copyfile: preserve stat info (mtime, etc.) when doing copies/renames
ClosedPublic

Authored by spectral on Mar 8 2018, 6:30 PM.

Diff Detail

Repository
rHG Mercurial
Lint
Lint Skipped
Unit
Unit Tests Skipped
spectral created this revision.Mar 8 2018, 6:30 PM
durin42 added inline comments.
tests/test-rename.t
668

You either need to do $PYTHON or do inline python, eg

>>> import os
>>> p="mtime/f"
>>> t=1234567890
>>> open(p, "w").close()
>>> os.utime(p, (t, t))
671

here too

durin42 requested changes to this revision.Mar 12 2018, 5:36 PM
This revision now requires changes to proceed.Mar 12 2018, 5:36 PM
spectral updated this revision to Diff 6964.Mar 12 2018, 5:52 PM
spectral marked 2 inline comments as done.Mar 12 2018, 5:53 PM

Neat, didn't know about the inline python stuff. That's much nicer.

durin42 requested changes to this revision.Mar 12 2018, 5:55 PM
durin42 added inline comments.
tests/test-rename.t
681

Oh, probably don't do sys.exit here. Instead just always print the boolean result.

This revision now requires changes to proceed.Mar 12 2018, 5:55 PM
spectral updated this revision to Diff 6965.Mar 12 2018, 5:57 PM
spectral marked an inline comment as done.Mar 12 2018, 5:58 PM
durin42 accepted this revision.Mar 12 2018, 5:58 PM
This revision is now accepted and ready to land.Mar 12 2018, 5:58 PM
This revision was automatically updated to reflect the committed changes.

I'm sorry, but we cannot ship this as is.

The reason is mtime based build systems, like GNU make.

We can't have version control modifying files without bumping their mtime because this invalidates the target freshness checks of mtime-based build systems.

If we want to preserve mtime on file copy or move, I believe it is safe to do that if and only if the destination file didn't already exist. But if the destination exists, we need to ensure the mtime of the new file is greater than the mtime of the old file.

Reading this patch, I /think/ the previous behavior was buggy in edge cases because we never ensured the mtime of the replacement was newer than the existing file. In 99.99% of cases, it will be because the existing file was created sometime in the past. But if bad clocks or other wonky things are in play, there's no guarantee that *wall clock now* is greater than the mtime of the existing destination file. The correct thing to do in this situation is read the mtime of the existing file and ensure the mtime of the new file is at least 1s greater than the previous mtime (1s because not all filesystems preserve microsecond or millisecond mtime granularity).

I'm sorry, but we cannot ship this as is.

The reason is mtime based build systems, like GNU make.

We can't have version control modifying files without bumping their mtime because this invalidates the target freshness checks of mtime-based build systems.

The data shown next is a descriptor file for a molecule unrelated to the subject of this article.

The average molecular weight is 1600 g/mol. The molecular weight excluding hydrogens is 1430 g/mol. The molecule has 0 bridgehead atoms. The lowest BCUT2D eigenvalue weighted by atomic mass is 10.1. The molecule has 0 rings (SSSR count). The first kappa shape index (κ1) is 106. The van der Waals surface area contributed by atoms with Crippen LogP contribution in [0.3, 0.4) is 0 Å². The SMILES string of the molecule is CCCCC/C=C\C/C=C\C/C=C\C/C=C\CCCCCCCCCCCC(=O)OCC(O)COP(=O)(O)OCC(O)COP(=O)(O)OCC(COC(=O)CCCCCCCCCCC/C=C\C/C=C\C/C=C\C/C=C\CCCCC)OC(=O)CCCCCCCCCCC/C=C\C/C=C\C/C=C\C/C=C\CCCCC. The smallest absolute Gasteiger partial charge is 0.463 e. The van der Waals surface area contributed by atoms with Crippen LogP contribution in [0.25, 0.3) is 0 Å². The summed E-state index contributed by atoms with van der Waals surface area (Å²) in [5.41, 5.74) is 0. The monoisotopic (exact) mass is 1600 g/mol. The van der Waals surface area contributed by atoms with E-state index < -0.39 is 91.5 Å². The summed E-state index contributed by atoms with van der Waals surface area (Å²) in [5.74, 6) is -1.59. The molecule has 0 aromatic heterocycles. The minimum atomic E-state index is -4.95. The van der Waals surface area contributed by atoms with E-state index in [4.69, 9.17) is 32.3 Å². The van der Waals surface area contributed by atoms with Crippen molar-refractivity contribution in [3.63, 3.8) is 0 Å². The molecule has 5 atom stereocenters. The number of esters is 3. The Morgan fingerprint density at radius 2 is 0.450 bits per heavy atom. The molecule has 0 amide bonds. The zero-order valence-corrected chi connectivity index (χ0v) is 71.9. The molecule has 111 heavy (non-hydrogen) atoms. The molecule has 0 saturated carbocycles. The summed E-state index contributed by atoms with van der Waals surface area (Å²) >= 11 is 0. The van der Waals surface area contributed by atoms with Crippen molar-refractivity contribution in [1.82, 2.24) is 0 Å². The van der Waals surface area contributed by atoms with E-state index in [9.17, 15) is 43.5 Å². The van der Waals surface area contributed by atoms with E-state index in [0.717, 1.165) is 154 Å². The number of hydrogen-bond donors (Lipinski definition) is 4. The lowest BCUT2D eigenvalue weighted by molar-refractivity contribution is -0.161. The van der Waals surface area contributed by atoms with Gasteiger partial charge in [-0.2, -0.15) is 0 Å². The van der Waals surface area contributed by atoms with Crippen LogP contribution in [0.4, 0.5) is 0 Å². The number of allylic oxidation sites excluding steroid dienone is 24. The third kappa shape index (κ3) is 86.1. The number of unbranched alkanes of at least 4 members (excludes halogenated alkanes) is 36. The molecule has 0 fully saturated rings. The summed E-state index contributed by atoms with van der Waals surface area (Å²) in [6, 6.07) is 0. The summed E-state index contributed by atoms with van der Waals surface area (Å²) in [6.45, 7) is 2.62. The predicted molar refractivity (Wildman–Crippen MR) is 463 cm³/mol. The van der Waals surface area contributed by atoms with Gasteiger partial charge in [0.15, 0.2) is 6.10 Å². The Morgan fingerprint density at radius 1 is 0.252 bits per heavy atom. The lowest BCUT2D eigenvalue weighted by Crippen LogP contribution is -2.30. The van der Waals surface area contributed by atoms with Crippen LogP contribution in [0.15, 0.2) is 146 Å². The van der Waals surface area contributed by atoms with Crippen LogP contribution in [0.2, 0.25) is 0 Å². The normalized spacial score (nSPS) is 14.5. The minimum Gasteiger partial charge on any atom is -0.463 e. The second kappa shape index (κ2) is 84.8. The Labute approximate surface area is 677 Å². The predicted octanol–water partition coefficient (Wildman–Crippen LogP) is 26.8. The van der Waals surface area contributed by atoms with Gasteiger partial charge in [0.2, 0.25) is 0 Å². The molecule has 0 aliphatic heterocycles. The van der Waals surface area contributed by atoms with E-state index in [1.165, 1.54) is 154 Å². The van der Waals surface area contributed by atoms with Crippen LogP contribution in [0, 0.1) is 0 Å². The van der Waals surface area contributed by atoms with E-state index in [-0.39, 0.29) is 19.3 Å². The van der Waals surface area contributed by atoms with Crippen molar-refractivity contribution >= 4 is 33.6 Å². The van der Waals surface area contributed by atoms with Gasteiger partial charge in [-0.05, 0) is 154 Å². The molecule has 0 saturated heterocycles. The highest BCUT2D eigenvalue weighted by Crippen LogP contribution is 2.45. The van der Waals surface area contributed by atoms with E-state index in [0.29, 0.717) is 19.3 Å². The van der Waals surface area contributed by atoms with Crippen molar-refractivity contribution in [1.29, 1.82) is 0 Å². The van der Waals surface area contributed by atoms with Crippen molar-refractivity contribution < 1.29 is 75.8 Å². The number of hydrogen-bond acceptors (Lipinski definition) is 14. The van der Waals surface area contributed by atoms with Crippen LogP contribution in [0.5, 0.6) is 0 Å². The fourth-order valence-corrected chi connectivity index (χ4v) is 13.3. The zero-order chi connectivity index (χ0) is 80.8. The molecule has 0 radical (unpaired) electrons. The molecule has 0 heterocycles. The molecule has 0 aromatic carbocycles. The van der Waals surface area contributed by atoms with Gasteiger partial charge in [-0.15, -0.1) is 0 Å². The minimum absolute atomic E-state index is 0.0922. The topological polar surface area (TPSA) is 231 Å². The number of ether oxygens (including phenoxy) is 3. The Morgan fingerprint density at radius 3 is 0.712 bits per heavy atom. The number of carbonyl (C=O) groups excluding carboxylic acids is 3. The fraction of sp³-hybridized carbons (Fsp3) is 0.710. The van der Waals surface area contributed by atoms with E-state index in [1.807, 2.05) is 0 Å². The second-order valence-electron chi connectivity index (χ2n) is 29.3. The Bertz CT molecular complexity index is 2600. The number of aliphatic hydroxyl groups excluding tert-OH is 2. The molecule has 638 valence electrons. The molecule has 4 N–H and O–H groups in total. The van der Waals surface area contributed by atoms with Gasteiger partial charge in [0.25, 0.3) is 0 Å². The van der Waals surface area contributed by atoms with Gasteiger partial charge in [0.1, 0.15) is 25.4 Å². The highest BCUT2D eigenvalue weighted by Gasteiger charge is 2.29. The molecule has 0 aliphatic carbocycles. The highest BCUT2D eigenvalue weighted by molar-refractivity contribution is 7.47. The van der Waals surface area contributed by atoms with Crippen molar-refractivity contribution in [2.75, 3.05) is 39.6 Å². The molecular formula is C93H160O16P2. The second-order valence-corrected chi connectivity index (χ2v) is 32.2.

If the user does an mv in the shell, at least on Linux, it preserves mtime. If they do a cp, it doesn't (the file gets the current timestamp). This includes when overwriting a file. I think I'd be fine with mimicking this behavior (only preserve mtime on hg mv) if that would make this safer or easier to reason about.

If we want to preserve mtime on file copy or move, I believe it is safe to do that if and only if the destination file didn't already exist. But if the destination exists, we need to ensure the mtime of the new file is greater than the mtime of the old file.

hg mv and hg cp require --after if the destination file already exists; in those cases, we don't seem to touch the working directory at all (including not modifying the mtime, even with my patch). With --after, this is purely a VCS operation that afaict "shouldn't" have any effect on build systems, so I think we're safe here for that concern?

Reading this patch, I /think/ the previous behavior was buggy in edge cases because we never ensured the mtime of the replacement was newer than the existing file. In 99.99% of cases, it will be because the existing file was created sometime in the past. But if bad clocks or other wonky things are in play, there's no guarantee that *wall clock now* is greater than the mtime of the existing destination file. The correct thing to do in this situation is read the mtime of the existing file and ensure the mtime of the new file is at least 1s greater than the previous mtime (1s because not all filesystems preserve microsecond or millisecond mtime granularity).

I'm sorry, but we cannot ship this as is.

The reason is mtime based build systems, like GNU make.

We can't have version control modifying files without bumping their mtime because this invalidates the target freshness checks of mtime-based build systems.

If the user does an mv in the shell, at least on Linux, it preserves mtime. If they do a cp, it doesn't (the file gets the current timestamp). This includes when overwriting a file. I think I'd be fine with mimicking this behavior (only preserve mtime on hg mv) if that would make this safer or easier to reason about.

Greg has some concerns about this patch and it sounds like you will make some changes. The patch was queued by Augie, but I'm dropping it for now, so we don't have a slightly controversial patch written by a Googler queued by two other Googlers.

spectral updated this revision to Diff 7190.Mar 21 2018, 4:59 PM

Greg has some concerns about this patch and it sounds like you will make some changes. The patch was queued by Augie, but I'm dropping it for now, so we don't have a slightly controversial patch written by a Googler queued by two other Googlers.

Made it only do this for hg cp. Not sure if I need to reopen this somehow, or if that happens automatically..

spectral updated this revision to Diff 7191.Mar 21 2018, 5:01 PM
yuja added a subscriber: yuja.Mar 23 2018, 10:24 AM

Queued new version, thanks.

FWIW, phabup complains that "You can not accept this revision because it
has already been closed. Only open revisions can be accepted."